UN GIORNO DI REGNO in Martina Franca
UN GIORNO DI REGNO
Place : Palazzo Ducale – Martina Franca
Author : Giuseppe Verdi
Melodramma giocoso by Felice Romani
Critical edition edited by Chicago University Press and Casa Ricordi in Milan curated by Francesco Izzo – Editore Ricordi, Milan
Review by Bruno Tredicine, (30/7/2017)
fotos: Fabrizio Margiotta.
New staging by the Festival della Valle d’Itria in collaboration with the Accademia del Belcanto “Rodolfo Celletti”
Un giorno di regno o Il finto Stanislao (King for a day or The false Stanislaus) is maybe the less known Giuseppe Verdi’s opera, and the less frequent to see on stage.
MARTINA FRANCA/ITAY: Is it possible for a Verdi’s opera to be so unpopular? For sure it brings the stigma to be the composer’s first and greatest fiasco at its prèmiere in Milan’s Scala in 1840. But also La traviata had its problems at the prémiere, and for what concerns Un giorno di regno every report forgets that after a few years the first reprises on stages as important as Milan such as Venice and Naples, were greeted by an undeniable success.
Verdi’s debut had been the year before with Oberto, conte di San Bonifacio that was a great achievement, but now he was for sure not in the mood for a comic opera, as it was in contract with Teatro alla Scala. In the last two years he had lost two children and in that same 1840 it was his beloved wife Margherita Barezzi who failed. So how could we expect that his musical inspiration was at its peak? Actually this is a task that he himself questioned year later in a letter to editor Giulio Ricordi: “People knew my situation, but they had no mercy or indulgence…..”
This year’s Festival della Valle d’Itria in Martina Franca brought the opera under the spotlight once more, showing that it would deserve to be on stage more often, being quite enjoyable, a pleasant testimony of early Verdi in an unusual style for him.
More than opera buffa we face here a comedy of errors in music, there’s no open comicity as, say, in The barbier of Seville. The plot is as complicated as in any comedy of errors, there are two marriage to be celebrated in the mansion of Baron Kelbar but his daughter Giulietta isn’t happy to marry book-keeper La Rocca, because she’s in love with his nephew Edoardo. Also Marchesa del Poggio should marry Count Ivrea but meets her real love Cavalier Belfiore, arrived in disguise to the castle. He’s supposed to be King Stanislaus who sent him at his place because he stayed in Poland. At the happy end everyone finds his true love forever.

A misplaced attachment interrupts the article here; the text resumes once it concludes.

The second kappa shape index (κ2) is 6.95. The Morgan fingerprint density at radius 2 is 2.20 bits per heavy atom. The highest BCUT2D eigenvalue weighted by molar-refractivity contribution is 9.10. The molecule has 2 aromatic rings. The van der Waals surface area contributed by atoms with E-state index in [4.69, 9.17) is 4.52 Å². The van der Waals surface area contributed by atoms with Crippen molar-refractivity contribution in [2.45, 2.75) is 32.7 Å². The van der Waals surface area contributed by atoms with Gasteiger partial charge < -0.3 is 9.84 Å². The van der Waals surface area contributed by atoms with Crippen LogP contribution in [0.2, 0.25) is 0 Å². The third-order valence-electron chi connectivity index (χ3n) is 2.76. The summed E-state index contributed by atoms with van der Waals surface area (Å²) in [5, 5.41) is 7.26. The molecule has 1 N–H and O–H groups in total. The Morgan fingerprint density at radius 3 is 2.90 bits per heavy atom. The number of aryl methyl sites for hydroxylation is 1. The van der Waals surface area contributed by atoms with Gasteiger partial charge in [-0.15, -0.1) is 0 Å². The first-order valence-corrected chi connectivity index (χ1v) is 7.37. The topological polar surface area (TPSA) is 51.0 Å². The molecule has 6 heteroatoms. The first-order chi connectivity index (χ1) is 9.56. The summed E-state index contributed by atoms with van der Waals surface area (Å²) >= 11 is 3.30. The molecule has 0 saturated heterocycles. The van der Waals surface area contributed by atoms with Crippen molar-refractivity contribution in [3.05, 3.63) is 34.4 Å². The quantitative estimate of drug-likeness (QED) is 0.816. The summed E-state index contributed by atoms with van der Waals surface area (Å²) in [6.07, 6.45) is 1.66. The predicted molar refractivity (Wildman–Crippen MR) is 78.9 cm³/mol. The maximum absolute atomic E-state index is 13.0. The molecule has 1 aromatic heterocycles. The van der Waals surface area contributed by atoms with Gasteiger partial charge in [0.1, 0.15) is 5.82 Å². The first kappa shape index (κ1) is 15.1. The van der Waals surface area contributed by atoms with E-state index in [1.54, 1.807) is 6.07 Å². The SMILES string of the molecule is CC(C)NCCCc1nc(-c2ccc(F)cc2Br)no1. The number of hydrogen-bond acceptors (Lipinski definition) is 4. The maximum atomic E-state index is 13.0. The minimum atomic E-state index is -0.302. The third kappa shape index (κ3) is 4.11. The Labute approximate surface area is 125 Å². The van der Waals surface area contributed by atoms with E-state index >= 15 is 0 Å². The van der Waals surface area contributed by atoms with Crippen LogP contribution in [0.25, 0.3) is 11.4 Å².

Stage director was soprano Stefania Bonfadelli: even for a seldom performed opera supposedly never seen before from a large part of the audience she chose to change dramaturgy and invented a completely new scenic situation. We are in present time in an occupied theatre where a company of actors comes, script in their hands, and rehearse The false Stanislaus while the different workers interfere in the action and fight for their right. The ‘artists’ enter slowly in their characters and gradually change their costumes, dressing at the end like in the ‘original’ opera. The idea could be amusing but Bonfadelli isn’t able to organize the different keys. On stage we see an endless chaos, there are constantly so many persons and counterscenes that we are distracted from who’s singing and it’s never really clear who’s doing what.
Scenes by the same Bonfadelli were ruled by the same confusion: furnitures and objects piled up on one side of the stage together with the famous Verdi portrait by Boldini in a giant size, while costumes (still designed by Bonfadelli) alternated modern and 19 century.
This disappointing staging was a pity because musically we were on a very good level.
Real revelation was conductor Sesto Quatrini, who held the orchestra outstandingly with light but steady hand and a personal touch in terms of clarity and an unbelievable dynamic variety. Verdi was fully recognizable even in this early work but Quatrini’s elegance kept also in the more riotous moments a distincted sound with a good sense of orchestral legato.
Among the singers top of the list baritone Vito Priante as Cavalier Belfiore able to put irony and wit in his imposant and firm singing line.
Lituanian mezzo Viktorija Miškunaité has the perfect physique du role for the disdainful primadonna in the modern cast becoming the noble Marchesa del Poggio and goes up and down the score with great musicality and a fluid music line
With her lyric soprano young Albanian Dioklea Hoxha gives life and energy to Giulietta
as well as peruvian Iván Ayón Rivas, her Edoardo, authentic lyric tenor with a soft seducing well projected timbre.
Young bass Luca Vianello acted and sang very well as La Rocca the book keeper and was specially amusing in the two-basses duet with Pavol Kuban, effective Cavalier Kelbar.
Nico Franchini as Conte Ivrea and Domenico Pellicola as Delmonte completed more than efficiently the cast, with an evident acting commitment and good vocality.
The opera was a success, many were puzzled by the production, but undisputed applause came for the cast and specially for Maestro Quatrini.
Il Cavalier Belfiore VITO PRIANTE
Il Barone di Kelbar PAVOL KUBAN
La Marchesa del Poggio VIKTORIJA MIŠKŪNAITÉ
Giulietta di Kelbar DIOKLEA HOXHA
Edoardo di Sanval IVAN AYON RIVAS
Il Signore La Rocca LUCA VIANELLO
Il Conte Ivrea NICO FRANCHINI
Delmonte DOMENICO PELLICOLA
Daniele Nardelli, Giusy Galiano
Orchestra Internazionale d’Italia
Conductor SESTO QUATRINI
Choir of the Teatro Municipale di Piacenza
Chorus Director Corrado Casati
Director, scenes and costumes by STEFANIA BONFADELLI
Light design GIUSEPPE CALABRÒ